We first found Dysidea when we observed it overgrowing several colonies of Cacospongia on the western side of the mound. Areas of Cacospongia underneath Dysidea were often necrotic, clearly recognized by a loss of the ectosome, revealing the underlying tan-colored portion of the sponge. These areas lacked the dark pigmentation of surrounding cells and appeared softer than uncovered areas. In a pilot study, we determined that this necrosis was most likely not mediated by a waterborne chemical cue. Three 60-mL plastic syringes were filled with seawater taken from [less than]1 cm above undisturbed Dysidea in the field. The seawater-filled syringes were returned to the laboratory where they were extracted with an equal volume of ethyl acetate in a separatory funnel. The ethyl acetate was removed by rotary evaporation and the extract compared to Dysidea organic extract using thin-layer chromatography (TLC). No Dysidea secondary metabolites were detected in the seawater extracts. However, we noticed that upon contact or handling, Dysidea rapidly exuded darkly colored compounds into seawater. Therefore, we hypothesized that any allelopathic interactions would be mediated by contact between the two sponges and not by waterborne allelochemicals.

Distribution of Dysidea

To determine if Dysidea was more frequently found on Cacospongia than other potential substrates on Sponge Mound, we determined what substrates were available on the mound. We sampled 20 points spaced 0.5 m apart along a depth contour at depths of 21, 23, 25, 27, and 29 m, for a total of 100 points on the western side of the mound. At each point we noted the substrate available. We also looked for Dysidea in this same area and noted the substrate on which each colony occurred. The distributions of the available substrates and the substrates on which Dysidea occurred were compared with a G test for goodness-of-fit, using William's correction (Sokal and Rohlf 1995).

To determine what proportion of Cacospongia on Sponge Mound was attacked by Dysidea, we counted the number of Cacospongia colonies on the eastern and western sides of the mound that were covered by Dysidea or not. Two divers swam over each area until each diver had encountered [approximately]25 Cacospongia colonies.

Response of Cacospongia to overgrowth by Dysidea

Field observations. - To determine if contact with Dysidea caused variation in the production of Cacospongia metabolites, we collected five colonies of Cacospongia that had some portion covered by Dysidea and five that were not covered. Covered or uncovered areas were then dissected from the same basal regions of the Cacospongia colonies.

Cacospongia fragments were exhaustively extracted in a 1:1 mixture of dichloromethane: methanol. These crude extracts were dried in a rotary evaporator and weighed. Extracted Cacospongia fragments were dried at 50 [degrees] C for 48 h and weighed. Percentage yield of crude extracts was calculated as the mass of extract divided by the total mass of crude extract and dried fragments, multiplied by 100. The crude extracts were dissolved in 25% ethyl acetate: hexanes, filtered through short silica gel columns to remove salts and polar materials, dried, and weighed again to determine filtered masses. The percentage yield of filtered extracts was calculated as the mass of filtered extract divided by the total mass of crude extract and dried fragments. Twenty-five percent ethyl acetate: hexanes was added to each filtered extract to reach equal concentrations in each sample (1 mg/20 [[micro]liter]). Each sample was then injected into an analytical high performance liquid chromatograph (HPLC, Econosphere silica 5 [Mu] [Alltech Associates Incorporated, Deerfield, Illinois], 250 x 4.6 mm column, 25% ethyl acetate:hexanes, 10 [[micro]liter] injections, refractive index detection). Amounts of the two major metabolites, scalaradial and desacetylscalaradial, were quantified using standard curves of known quantities of these compounds. The percentage dry masses of scalaradial and desacetylscalaradial were calculated for each sample as the amount of compound divided by the total mass of crude extract and dried fragments. The percentage yield of crude and filtered extracts and the percentage dry mass of scalaradial and desacetylso calaradial were compared between covered and uncovered areas using paired t tests.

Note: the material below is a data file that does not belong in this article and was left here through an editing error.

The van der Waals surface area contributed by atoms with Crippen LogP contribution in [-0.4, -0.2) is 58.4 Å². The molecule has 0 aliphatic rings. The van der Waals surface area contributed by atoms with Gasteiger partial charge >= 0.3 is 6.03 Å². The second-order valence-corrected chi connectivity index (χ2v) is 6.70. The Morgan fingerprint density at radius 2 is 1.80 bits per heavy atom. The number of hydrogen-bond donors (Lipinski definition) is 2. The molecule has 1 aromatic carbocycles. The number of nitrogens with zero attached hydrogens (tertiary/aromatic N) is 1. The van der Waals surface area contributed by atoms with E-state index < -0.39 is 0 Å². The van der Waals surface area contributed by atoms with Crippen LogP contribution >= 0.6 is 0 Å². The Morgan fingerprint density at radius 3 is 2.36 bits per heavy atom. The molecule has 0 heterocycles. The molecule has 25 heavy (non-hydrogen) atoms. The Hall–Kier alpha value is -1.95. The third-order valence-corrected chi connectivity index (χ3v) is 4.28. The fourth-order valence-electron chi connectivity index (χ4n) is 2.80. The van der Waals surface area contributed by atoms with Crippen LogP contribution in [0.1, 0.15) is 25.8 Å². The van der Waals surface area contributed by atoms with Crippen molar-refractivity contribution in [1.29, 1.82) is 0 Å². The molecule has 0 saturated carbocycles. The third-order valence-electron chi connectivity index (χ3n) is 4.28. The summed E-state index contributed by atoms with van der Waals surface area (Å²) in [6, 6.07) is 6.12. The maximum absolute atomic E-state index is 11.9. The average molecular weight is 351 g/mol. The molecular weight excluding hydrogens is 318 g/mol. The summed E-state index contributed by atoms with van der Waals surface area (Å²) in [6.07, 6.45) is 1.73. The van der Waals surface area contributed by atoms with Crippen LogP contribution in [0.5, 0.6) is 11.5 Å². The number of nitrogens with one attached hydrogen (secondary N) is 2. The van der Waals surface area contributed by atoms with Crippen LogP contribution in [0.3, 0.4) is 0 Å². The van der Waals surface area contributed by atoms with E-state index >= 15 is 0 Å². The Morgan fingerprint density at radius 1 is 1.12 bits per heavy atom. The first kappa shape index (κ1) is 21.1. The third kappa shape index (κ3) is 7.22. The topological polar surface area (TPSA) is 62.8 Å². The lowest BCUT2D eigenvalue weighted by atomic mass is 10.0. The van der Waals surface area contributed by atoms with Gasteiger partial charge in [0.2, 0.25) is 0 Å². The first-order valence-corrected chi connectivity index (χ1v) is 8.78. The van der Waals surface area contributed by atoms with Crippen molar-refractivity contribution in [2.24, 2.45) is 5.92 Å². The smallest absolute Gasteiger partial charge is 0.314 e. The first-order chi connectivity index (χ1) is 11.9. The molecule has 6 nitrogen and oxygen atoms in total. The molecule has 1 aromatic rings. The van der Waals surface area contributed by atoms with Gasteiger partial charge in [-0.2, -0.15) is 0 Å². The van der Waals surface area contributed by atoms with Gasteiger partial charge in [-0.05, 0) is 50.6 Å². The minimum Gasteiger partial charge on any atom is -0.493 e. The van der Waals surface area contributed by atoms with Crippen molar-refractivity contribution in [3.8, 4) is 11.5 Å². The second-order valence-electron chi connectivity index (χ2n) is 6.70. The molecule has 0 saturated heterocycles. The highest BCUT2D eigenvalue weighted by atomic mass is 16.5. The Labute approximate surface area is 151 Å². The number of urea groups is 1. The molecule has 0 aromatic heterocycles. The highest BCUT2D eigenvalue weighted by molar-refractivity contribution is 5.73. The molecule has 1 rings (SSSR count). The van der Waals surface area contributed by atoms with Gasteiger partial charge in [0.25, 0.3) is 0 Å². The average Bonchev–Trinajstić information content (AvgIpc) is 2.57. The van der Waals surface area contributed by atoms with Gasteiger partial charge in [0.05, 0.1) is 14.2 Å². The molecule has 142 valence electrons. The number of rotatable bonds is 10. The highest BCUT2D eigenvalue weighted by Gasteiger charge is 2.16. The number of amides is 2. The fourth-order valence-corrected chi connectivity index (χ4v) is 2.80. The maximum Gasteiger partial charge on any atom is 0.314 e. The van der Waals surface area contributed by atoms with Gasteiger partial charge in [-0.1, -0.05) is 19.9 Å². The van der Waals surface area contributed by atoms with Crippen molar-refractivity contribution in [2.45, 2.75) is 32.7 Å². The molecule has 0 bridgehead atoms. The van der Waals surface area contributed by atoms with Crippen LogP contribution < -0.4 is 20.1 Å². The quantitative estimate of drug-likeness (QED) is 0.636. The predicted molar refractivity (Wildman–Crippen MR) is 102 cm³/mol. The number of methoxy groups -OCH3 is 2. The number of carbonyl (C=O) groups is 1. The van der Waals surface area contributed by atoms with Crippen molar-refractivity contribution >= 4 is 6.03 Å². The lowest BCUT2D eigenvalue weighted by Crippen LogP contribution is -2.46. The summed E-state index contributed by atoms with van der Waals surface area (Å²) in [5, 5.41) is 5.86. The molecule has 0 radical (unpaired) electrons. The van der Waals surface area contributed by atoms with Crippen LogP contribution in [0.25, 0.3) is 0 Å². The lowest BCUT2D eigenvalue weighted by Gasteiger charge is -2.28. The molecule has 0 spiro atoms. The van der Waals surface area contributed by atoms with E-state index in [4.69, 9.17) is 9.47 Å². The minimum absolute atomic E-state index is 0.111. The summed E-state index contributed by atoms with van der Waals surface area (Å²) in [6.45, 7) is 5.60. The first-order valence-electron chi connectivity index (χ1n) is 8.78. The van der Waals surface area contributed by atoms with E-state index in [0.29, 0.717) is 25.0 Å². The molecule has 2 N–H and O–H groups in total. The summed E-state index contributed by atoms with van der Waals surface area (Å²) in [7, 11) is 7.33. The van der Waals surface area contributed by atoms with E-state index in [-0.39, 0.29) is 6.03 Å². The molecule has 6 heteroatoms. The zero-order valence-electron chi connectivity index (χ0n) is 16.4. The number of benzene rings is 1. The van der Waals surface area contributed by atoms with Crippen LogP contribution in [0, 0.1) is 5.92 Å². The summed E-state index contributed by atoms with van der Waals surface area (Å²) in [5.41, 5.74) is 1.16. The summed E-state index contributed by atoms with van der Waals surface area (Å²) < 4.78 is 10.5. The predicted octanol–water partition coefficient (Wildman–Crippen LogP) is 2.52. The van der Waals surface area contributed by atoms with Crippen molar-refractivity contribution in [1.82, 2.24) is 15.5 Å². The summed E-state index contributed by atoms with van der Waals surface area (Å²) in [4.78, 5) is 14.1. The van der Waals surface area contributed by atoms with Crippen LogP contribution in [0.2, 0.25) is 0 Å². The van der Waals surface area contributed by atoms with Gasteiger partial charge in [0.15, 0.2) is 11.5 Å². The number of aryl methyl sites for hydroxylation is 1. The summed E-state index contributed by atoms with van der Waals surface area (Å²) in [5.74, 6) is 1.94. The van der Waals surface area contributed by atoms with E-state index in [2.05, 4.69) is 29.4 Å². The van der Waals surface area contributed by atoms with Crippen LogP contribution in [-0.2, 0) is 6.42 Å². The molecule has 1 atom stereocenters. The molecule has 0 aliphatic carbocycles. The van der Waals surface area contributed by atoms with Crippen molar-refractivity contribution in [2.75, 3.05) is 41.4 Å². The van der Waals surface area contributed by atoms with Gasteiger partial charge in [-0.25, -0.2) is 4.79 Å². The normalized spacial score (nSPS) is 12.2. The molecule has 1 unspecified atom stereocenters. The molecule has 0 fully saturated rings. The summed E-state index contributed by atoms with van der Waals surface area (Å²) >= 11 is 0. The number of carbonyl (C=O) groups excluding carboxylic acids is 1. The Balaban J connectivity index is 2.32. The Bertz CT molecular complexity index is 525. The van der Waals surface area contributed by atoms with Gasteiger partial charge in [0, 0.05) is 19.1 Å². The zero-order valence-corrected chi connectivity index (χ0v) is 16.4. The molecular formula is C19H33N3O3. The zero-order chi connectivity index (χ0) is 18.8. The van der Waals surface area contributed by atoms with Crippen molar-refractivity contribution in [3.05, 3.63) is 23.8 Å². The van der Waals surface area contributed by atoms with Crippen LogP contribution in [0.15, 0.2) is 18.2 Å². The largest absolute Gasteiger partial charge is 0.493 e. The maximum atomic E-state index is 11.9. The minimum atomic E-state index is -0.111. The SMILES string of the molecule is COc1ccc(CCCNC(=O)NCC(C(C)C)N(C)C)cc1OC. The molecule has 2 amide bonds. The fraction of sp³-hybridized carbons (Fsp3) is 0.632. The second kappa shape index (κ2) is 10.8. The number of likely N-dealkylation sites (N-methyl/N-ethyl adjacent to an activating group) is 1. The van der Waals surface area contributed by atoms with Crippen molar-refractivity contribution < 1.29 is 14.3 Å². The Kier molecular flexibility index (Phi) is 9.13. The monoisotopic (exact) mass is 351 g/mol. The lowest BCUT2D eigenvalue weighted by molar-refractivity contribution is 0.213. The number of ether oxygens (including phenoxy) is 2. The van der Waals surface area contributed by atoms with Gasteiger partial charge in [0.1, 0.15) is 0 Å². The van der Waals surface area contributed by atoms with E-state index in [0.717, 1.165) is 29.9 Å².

Field manipulation with crude extract. - To determine if Dysidea metabolites play a role in the development of necrosis in Cacospongia, we incorporated crude extracts of Dysidea into agar strips and placed them in contact with Cacospongia colonies in the field. The wet volume of colonies of Dysidea collected at Sponge Mound was measured, these colonies were exhaustively extracted, and the percentage dry mass yield of crude extract was calculated as previously described. The percentage wet volume yield of crude extract was calculated as the mass of extract divided by the wet volume of the colonies, multiplied by 100.

We suspended crude extracts from Dysidea in an agar strip in the same volumetric proportion as found in the sponge. From the above measurements, we found a crude extract yield of 2.82 g in 110 mL of Dysidea (25.6 mg/mL). To make the agar strips, we modified a method we have used to make food strips for feeding assays (described in Hay et al. 1994, Lumbang and Paul 1996) that is similar to the method described by Henrickson and Pawlik (1995) for conducting antifouling assays. To obtain 100 mL of agar strips we mixed 4 g of agar with 93 mL of water, boiled the mixture, then added 2.56 g of Dysidea crude extract dissolved in dichloromethane after the mixture began to cool. We added an equal volume of dichloromethane to control strips. The mixture was then spread into Formica molds backed with fiberglass window screening to form four treatment and four control strips of agar measuring 2.6 by 25 cm. The strips were allowed to cool and harden onto the window screening before being removed from the molds and cut in half, for a total of eight treatment and eight control strips.